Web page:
Light Stock Trades Lead to Losses in Last Minutes | News, Sports, Jobs


The S&P 500 and Dow Jones Industrial Average closed slightly below their all-time highs on Thursday as stocks gave up an early gain and fell in the closing minutes of trading on Wall Street.

The S&P 500 Index slipped 0.3% per day after hitting a record high. The Dow Jones, which also set a new high on Wednesday, fell 0.2%. The Nasdaq also slipped 0.2%.

Most of Wall Street is on vacation or has closed its positions for 2021, which means trading is extremely light. Investors are unlikely to make any significant moves until next week with the start of the new year.

“In general, more than any news from the last few days, people really focus on what’s going to happen in the next 12 months,” said Alonso Garza, Global Investments Specialist at JP Morgan Private Bank.

The S&P 500 lost 14.33 points to 4,778.73 and the Dow Jones slipped 90.55 points to 36,398.08. The Nasdaq lost 24.65 points to 15,741.56. Smaller company stocks also weakened slightly, although the decline left the Russell 2000 Index barely changed. The index slipped 0.45 points, or less than 0.1%, to 2,248.79.

Major stock indexes are set to end December with solid gains, closing a record year for the market. The S&P 500 is heading for a gain of over 27% for 2021. That would be its best performance since 2019, another landmark year for the market.

A wave of consumer demand fueled by the reopening of the economy has boosted corporate profits more than expected this year, helping to keep investors in a buying mood. The Federal Reserve has also helped by keeping interest rates low, making borrowing more affordable for businesses and consumers.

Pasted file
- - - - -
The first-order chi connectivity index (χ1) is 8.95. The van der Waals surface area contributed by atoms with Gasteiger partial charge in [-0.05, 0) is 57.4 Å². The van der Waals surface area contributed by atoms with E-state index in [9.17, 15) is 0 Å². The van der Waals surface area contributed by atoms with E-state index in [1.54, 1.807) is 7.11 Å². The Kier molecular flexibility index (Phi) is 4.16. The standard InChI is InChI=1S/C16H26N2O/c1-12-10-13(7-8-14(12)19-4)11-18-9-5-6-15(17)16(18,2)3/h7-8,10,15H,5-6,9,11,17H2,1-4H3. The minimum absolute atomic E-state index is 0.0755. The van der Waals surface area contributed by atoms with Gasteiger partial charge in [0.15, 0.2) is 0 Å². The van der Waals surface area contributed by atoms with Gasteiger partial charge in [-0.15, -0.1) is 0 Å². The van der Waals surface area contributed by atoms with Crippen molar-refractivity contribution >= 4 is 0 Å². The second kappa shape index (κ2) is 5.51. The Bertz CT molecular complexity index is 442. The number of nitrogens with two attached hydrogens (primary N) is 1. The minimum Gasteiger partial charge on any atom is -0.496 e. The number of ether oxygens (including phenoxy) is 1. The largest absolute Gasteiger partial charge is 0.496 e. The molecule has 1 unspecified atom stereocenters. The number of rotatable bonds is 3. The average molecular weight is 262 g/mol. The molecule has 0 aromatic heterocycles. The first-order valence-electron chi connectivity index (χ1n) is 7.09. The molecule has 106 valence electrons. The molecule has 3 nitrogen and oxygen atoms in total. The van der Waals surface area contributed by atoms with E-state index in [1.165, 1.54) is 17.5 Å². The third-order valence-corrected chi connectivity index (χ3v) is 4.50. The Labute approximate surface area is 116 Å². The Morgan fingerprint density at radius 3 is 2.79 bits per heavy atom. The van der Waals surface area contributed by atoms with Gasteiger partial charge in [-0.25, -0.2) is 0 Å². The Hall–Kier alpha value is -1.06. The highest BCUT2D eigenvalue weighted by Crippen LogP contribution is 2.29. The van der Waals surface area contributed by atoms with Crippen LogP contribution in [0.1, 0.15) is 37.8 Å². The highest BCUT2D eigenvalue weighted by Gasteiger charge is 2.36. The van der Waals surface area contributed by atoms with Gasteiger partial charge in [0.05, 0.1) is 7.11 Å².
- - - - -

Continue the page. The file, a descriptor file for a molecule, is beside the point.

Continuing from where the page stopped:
The market gains came despite numerous economic challenges, including rising inflation, disruptions to the global supply chain, and outbreaks of more contagious variants of the COVID-19 virus.

Investor concerns over the omicron variant have eased in recent weeks after researchers said it appeared to cause less severe symptoms and President Joe Biden avoided announcing travel or other restrictions that could weigh on on economic activity. Still, markets are uncertain about the impact of omicron, which is spreading rapidly and quickly becoming the dominant variant.

Tech companies were a big part of the late afternoon drop. Micron Technology led the industry’s decline, falling 2.4% after revealing that the release of its memory chip was hampered by a lockdown in the Chinese city of Xi’an intended to contain the omicron coronavirus variant.

Energy stocks and a range of companies that rely on consumer spending also weighed on the market. The oil and gas company APA Corp. lost 3%. Tesla slipped 1.5% after announcing the recall of some Model 3s because a cable from its backup camera could wear out and fail to transmit images to the dashboard console.

Cruise lines fell after the Centers for Disease Control and Prevention recommended passengers avoid cruises, regardless of their COVID-19 vaccination status. Norwegian Cruise Line slipped 2.6% and Carnival fell 1.3%.

Equities in health care and communications services posted gains. Pfizer rose 1.4% and Twitter climbed 4%.

Investors have received some good news. The number of Americans claiming unemployment benefits has fallen below 200,000, further proof that the labor market remains strong in the wake of last year’s coronavirus recession. Wall Street will receive the December jobs report next week.

Meanwhile, the Chicago Purchasing Managers Index, an indicator of manufacturing and economic activity, stood at 63.1 for December. That’s slightly better than the 62.0 reading economists were expecting, according to FactSet.

The yield on the 10-year Treasury bill fell slightly to 1.51% from 1.54% the day before.

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